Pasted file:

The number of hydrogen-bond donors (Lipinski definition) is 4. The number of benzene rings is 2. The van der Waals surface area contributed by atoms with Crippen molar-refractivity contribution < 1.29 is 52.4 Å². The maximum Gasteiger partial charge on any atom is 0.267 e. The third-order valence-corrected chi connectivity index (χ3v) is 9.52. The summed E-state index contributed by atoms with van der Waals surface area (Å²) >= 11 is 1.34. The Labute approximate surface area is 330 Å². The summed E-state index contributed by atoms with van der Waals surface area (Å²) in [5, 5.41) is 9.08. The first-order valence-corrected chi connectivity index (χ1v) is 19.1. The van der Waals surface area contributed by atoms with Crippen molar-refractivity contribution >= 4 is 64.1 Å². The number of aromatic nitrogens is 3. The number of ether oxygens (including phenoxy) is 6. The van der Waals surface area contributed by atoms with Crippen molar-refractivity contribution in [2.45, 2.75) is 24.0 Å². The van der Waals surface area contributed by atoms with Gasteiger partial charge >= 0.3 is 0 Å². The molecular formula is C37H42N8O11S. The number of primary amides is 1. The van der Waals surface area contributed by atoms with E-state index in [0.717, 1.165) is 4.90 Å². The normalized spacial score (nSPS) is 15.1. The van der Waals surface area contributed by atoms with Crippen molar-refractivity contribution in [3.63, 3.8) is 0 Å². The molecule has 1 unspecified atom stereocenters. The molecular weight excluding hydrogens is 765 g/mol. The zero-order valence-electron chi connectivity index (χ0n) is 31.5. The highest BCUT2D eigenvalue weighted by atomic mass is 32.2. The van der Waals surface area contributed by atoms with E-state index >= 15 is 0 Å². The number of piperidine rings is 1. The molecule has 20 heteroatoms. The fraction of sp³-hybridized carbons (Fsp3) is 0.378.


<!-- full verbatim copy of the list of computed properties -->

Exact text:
The number of hydrogen-bond donors (Lipinski definition) is 4. The number of benzene rings is 2. The van der Waals surface area contributed by atoms with Crippen molar-refractivity contribution < 1.29 is 52.4 Å². The maximum Gasteiger partial charge on any atom is 0.267 e. The third-order valence-corrected chi connectivity index (χ3v) is 9.52. The summed E-state index contributed by atoms with van der Waals surface area (Å²) >= 11 is 1.34. The Labute approximate surface area is 330 Å². The summed E-state index contributed by atoms with van der Waals surface area (Å²) in [5, 5.41) is 9.08. The first-order valence-corrected chi connectivity index (χ1v) is 19.1. The van der Waals surface area contributed by atoms with Crippen molar-refractivity contribution >= 4 is 64.1 Å². The number of aromatic nitrogens is 3. The number of ether oxygens (including phenoxy) is 6. The van der Waals surface area contributed by atoms with Crippen molar-refractivity contribution in [2.45, 2.75) is 24.0 Å². The van der Waals surface area contributed by atoms with Gasteiger partial charge >= 0.3 is 0 Å². The molecular formula is C37H42N8O11S. The number of primary amides is 1. The van der Waals surface area contributed by atoms with E-state index in [0.717, 1.165) is 4.90 Å². The normalized spacial score (nSPS) is 15.1. The van der Waals surface area contributed by atoms with Crippen molar-refractivity contribution in [3.63, 3.8) is 0 Å². The molecule has 1 unspecified atom stereocenters. The molecular weight excluding hydrogens is 765 g/mol. The zero-order valence-electron chi connectivity index (χ0n) is 31.5. The highest BCUT2D eigenvalue weighted by atomic mass is 32.2. The van der Waals surface area contributed by atoms with E-state index >= 15 is 0 Å². The number of piperidine rings is 1. The molecule has 20 heteroatoms. The fraction of sp³-hybridized carbons (Fsp3) is 0.378.